Mandy Barnett, one of Nashville’s enduring musical treasures who has showcased her mesmerizing voice on stages across the globe, started singing at five years-old. She has been singing since.
Barnett’s style is rooted in the classic country and pop crooning of iconic singers and timeless sounds. She delves into a song with a keen interpretative sense, getting right down to its emotional core and rendering a powerhouse performance through her “pipes of steel” (Los Angeles Times). As one record executive put it, “Mandy Barnett is a song’s best friend.”
Barnett first gained national prominence as the original star of the musical Always...Patsy Cline at Nashville's famed Ryman Auditorium. Barnett, as Cline, performs on the original cast soundtrack album and is the only actress to have played the role on the historic Ryman stage where Cline’s legend began. The Ryman shows sold out nightly and received rave reviews, and Barnett has wowed critics and audiences ever since with her concerts and recordings. Barnett’s critically lauded albums include I’ve Got a Right to Cry, named the “Top Country Album” by Rolling Stone in the year of its release and produced by renowned Nashville Sound pioneer Owen Bradley, who also produced Cline’s most loved chart-toppers (as well as producing Loretta Lynn, Brenda Lee, and k.d. lang).
With a string of acclaimed country albums, such as her self-titled Warner Bros. debut, her Christmas celebration Winter Wonderland, and I Can’t Stop Loving You: The Songs of Don Gibson (a tribute to her friend, the late Country Music Hall of Fame member), there’s no doubt Barnett has mastered that genre and holds it dear to her heart, as she continues to tour her “Country Songbook” show. But Barnett is not one to be musically boxed in. The latest addition to Barnett’s discography is her Strange Conversation album, an Americana blend of roots, pop, and R&B tunes that includes a duet with John Hiatt and a soulful rendition of Neil Sedaka’s My World Keeps Slipping Away, which Sedaka himself sent to Barnett to record. AllMusic hails Strange Conversation as the “richest record of her career: surprising, lively, and deeply felt,” and The Philadelphia Inquirer, which listed Strange Conversation among the best country/roots albums of 2018, notes that Barnett “takes a disparate collection of pop, soul, and rock numbers and makes a riveting personal statement.”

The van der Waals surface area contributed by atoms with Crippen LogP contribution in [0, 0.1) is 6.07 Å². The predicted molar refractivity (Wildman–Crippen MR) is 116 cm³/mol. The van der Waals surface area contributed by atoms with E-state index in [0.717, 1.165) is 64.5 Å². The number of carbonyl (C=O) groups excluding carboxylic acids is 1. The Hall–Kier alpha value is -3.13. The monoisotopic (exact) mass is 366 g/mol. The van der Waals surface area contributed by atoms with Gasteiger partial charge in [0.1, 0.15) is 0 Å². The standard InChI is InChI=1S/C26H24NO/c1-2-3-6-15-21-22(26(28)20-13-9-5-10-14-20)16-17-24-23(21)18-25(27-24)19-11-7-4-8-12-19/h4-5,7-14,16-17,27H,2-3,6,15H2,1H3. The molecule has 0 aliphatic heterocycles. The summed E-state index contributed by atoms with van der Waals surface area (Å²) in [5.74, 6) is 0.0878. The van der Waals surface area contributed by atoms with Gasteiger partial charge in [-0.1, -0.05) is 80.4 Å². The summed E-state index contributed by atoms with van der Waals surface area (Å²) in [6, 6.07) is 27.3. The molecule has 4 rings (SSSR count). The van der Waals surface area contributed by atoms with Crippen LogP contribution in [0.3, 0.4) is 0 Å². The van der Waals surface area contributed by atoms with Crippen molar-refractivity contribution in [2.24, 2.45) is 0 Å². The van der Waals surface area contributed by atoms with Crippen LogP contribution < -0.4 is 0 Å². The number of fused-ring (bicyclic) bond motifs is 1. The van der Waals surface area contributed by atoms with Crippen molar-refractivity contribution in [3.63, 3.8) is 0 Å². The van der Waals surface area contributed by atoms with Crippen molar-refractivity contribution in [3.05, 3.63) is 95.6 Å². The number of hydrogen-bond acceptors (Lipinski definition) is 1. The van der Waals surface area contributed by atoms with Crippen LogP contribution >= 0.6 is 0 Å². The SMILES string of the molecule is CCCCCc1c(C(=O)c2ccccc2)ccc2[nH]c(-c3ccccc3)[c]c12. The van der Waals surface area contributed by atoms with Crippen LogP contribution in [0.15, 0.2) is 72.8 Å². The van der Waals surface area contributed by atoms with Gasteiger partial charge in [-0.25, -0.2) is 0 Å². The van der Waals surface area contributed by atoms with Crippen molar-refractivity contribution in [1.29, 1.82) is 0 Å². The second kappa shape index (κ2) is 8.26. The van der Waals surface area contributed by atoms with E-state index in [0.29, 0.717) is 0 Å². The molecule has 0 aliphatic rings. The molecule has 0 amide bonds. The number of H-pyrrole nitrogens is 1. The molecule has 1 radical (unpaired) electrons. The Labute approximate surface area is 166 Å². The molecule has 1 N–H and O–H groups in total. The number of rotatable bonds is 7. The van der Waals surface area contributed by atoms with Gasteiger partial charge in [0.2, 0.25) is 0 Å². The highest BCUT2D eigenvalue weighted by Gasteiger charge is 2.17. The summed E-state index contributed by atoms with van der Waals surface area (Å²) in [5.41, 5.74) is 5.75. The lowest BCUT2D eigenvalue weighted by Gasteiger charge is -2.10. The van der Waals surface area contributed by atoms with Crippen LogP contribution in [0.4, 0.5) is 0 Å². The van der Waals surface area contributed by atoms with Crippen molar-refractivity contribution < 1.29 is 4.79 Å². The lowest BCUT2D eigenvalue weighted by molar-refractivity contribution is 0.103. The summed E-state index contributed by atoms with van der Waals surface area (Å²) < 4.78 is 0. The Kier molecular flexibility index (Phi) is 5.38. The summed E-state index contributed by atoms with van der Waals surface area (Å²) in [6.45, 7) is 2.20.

As further testament to her diversity, Barnett sang on the SpongeBob SquarePants album The Best Day Ever (sharing the spotlight with the likes of Brian Wilson, Tommy Ramone, and Flaco Jimenez) and often incorporates a Great American Songbook standard or two into her live shows. When asked about her favorite composer, Barnett’s as likely to cite Cole Porter or George Gershwin as she is Willie Nelson or Dolly Parton.
A frequent guest on the Grand Ole Opry, Barnett is equally as comfortable on stage with symphony orchestras, having recently performed solo concerts with the Nashville Symphony, the Detroit Symphony Orchestra, and the Ulster Orchestra in Belfast highlighting her “Nashville Songbook” repertoire. Barnett made her New York City cabaret debut at Feinstein’s/54 Below this year with an acoustic version of her “Nashville Songbook.”
Barnett’s music has been featured in many major film and television soundtracks (most recently, in The CW Network’s series “The Flash”), and she has appeared on “The Tonight Show,” “The Late Show,” “CBS Sunday Morning,” PBS’s “Sessions at West 54th,” PBS’s “Bluegrass Underground,” and numerous other programs.
Among the many publications praising Barnett's talents, the Chicago Tribune calls Barnett “a torch singer in the grandest sense of the word.” Time, People, Billboard, Rolling Stone, and other major media have likewise extolled Barnett’s world-class vocals, “natural musicality” (People), “big, silky, expressive voice” (Billboard), and “vocal finesse” (New York Times). USA Today calls Barnett one of Nashville’s “finest classic country and torch singers,” while the Austin Chronicle notes that “when people start talking about Mandy Barnett, eventually the word ‘amazing’ gets used.”